At the moment I expect a slow Year-end day, but I am prepared for a spike in either direction on the last day which could be well reversed on the first trading day of 2015. In a relatively dull performance year the level of distortion is likely to be 1% or under.  From a performance analysis viewpoint I will pay more attention to year-to-date performance through November and/or the latest twelve month performance through the end of January, 2015. These mathematical machinations have some value in managing portfolios that have limited duration found in operational and some shorter-term replenishment portfolios. It should have no impact on decisions for endowment and legacy portfolios.  These refer to our Timespan L Portfolios™, which are segmented by investment period focus.

Better performance warnings

After a week when some of our holdings from bottom to top gained 5%+, for example T Rowe Price*, I start to get nervous about rising volume sucking in sidelined cash. (NASDAQ OMX* stock volume almost tripled from 773,829 shares to 2,225,599 shares in two days.)  These reactions need to be put into perspective. My old firm, now known as Lipper Inc., produces a daily index for each of 30 equity investment objectives. The components of these indices in the more numerous groups are the thirty largest funds.  In the smaller groups the number of components can be as small as ten. Examining the performance roster I noticed the Large-caps were up 10%, Multi-caps 9-10%, Mid-caps slightly under 8%, and the Small-caps 1.7%. What this suggests to me is that in a period of declining liquidity, institutional investors continued their Large-cap affection. Small-caps were the best performing investment objective asset based group in 2013, demonstrating their recovery potential.

The first warning in terms of a possible blow off will be when Small-caps become once again performance leaders and the investing public throws an extra $100 billion+ into Small caps which can happen.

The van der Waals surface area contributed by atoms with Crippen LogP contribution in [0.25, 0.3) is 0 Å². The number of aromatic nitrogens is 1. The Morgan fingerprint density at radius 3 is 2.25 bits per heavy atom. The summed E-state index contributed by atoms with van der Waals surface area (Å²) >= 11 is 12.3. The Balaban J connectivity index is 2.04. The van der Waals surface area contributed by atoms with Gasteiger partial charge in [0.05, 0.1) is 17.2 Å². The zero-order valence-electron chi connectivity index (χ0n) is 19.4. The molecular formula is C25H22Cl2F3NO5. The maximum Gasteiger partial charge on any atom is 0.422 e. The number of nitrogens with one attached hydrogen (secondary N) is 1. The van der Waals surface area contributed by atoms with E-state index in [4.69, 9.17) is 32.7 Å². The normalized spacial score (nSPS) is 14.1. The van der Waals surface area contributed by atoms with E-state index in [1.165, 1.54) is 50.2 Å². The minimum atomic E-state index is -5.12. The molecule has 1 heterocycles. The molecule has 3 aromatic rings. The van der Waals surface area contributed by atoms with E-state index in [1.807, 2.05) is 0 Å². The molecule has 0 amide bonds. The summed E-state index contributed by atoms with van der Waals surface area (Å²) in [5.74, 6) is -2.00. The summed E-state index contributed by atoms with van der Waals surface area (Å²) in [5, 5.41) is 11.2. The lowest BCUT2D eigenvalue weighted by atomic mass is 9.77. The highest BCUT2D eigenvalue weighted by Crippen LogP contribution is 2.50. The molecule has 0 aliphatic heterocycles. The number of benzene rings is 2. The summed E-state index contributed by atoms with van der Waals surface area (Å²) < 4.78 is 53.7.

The second warning is excessive focus on market capitalization as a screen for choosing investments. I note that on a five year compound annual growth rate basis there is little to separate the different investment objective groups’ performance; the entire range for these indices was a low of 13.92% for Large-cap Value, to a high of 15.77% for Multi-cap Growth funds. This narrow performance spread reminds me of one of the phrases that I learned at New York racetracks: one could throw a blanket over the leading horses at a heated finish line. In other words, even with all the traditional handicapping skills, the results of close races can not be successfully predicted. I would suggest that if in the future we have another five year like the last, investors should be pleased to be under the blanket of a 13.92% to 15.77% performance range, and not try too hard to pick the single best winner.

Target Date funds may not be optimal

There is another factor that may change the level of flows going into equities. The most popular inclusion in many 401(k) and similar plans are Target Date funds. The plans that are adopting these relatively new vehicles would be doing their beneficiaries a favor if they instead had chosen the mutual fund industry’s original product which was the Balanced fund where the managers made investment allocations between stocks, bonds and cash based on their outlook.